The UK has the second lowest number of doctors in leading European nations relative to its population, according to research for the Organisation for Economic Cooperation and Development.
With 2.8 doctors per 1,000 people, compared with an average of 3.5 doctors across Western Europe, the UK shortage is second only to Poland.
This shortfall of doctors persists despite the OECD research showing that British general practitioners and specialists in the UK earn more than three times the average national salary.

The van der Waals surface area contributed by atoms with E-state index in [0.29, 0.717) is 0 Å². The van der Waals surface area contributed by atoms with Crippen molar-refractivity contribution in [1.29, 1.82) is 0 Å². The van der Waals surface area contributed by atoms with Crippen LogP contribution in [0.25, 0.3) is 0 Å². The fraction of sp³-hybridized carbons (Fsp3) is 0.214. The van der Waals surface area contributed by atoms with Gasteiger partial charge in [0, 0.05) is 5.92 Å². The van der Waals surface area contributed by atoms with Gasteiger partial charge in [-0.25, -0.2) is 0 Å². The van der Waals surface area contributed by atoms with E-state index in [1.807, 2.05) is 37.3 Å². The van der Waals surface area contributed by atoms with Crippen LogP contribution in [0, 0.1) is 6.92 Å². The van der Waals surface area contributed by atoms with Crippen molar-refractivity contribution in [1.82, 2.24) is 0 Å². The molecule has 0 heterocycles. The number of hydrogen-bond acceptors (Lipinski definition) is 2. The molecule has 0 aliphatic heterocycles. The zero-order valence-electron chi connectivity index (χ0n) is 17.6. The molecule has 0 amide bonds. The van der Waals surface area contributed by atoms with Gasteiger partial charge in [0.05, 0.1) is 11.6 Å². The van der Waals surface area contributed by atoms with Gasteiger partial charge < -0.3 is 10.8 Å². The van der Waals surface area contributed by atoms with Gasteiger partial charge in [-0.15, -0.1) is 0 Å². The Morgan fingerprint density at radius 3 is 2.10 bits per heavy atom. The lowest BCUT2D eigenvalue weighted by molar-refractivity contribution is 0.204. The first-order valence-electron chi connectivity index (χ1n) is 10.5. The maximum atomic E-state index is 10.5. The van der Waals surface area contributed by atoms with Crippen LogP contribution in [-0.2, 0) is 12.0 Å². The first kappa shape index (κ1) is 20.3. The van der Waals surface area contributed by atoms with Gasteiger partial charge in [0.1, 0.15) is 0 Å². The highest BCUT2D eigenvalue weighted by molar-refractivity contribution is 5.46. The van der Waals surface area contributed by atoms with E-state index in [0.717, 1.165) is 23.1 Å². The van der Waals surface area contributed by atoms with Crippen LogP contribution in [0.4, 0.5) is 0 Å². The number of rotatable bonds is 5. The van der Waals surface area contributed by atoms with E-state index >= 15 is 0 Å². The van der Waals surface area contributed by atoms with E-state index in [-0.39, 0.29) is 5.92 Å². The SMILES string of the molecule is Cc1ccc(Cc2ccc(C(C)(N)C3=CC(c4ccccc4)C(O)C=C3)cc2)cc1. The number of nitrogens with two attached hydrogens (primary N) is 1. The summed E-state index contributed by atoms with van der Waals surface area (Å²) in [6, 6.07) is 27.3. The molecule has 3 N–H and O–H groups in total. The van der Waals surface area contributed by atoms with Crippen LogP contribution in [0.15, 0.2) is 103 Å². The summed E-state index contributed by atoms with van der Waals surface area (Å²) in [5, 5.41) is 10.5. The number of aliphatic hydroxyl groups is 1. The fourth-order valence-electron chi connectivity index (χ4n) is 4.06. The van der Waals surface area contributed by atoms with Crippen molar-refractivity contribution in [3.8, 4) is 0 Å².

The OECD report, which examined data between 2000 and 2017, also highlighted the UK’s reliance on foreign-trained medics, with 28.7 percent of British doctors qualifying abroad, the fifth highest figure in Europe. At 15 percent, the UK had the second highest proportion of nurses trained abroad, after Switzerland.
However, over the past decade, the UK’s share of foreign-trained doctors has decreased slightly as the number of domestically trained doctors increased more quickly. This contrasts with Germany and France, where the number and share of foreign-trained doctors grew steadily between 2007 and 2017.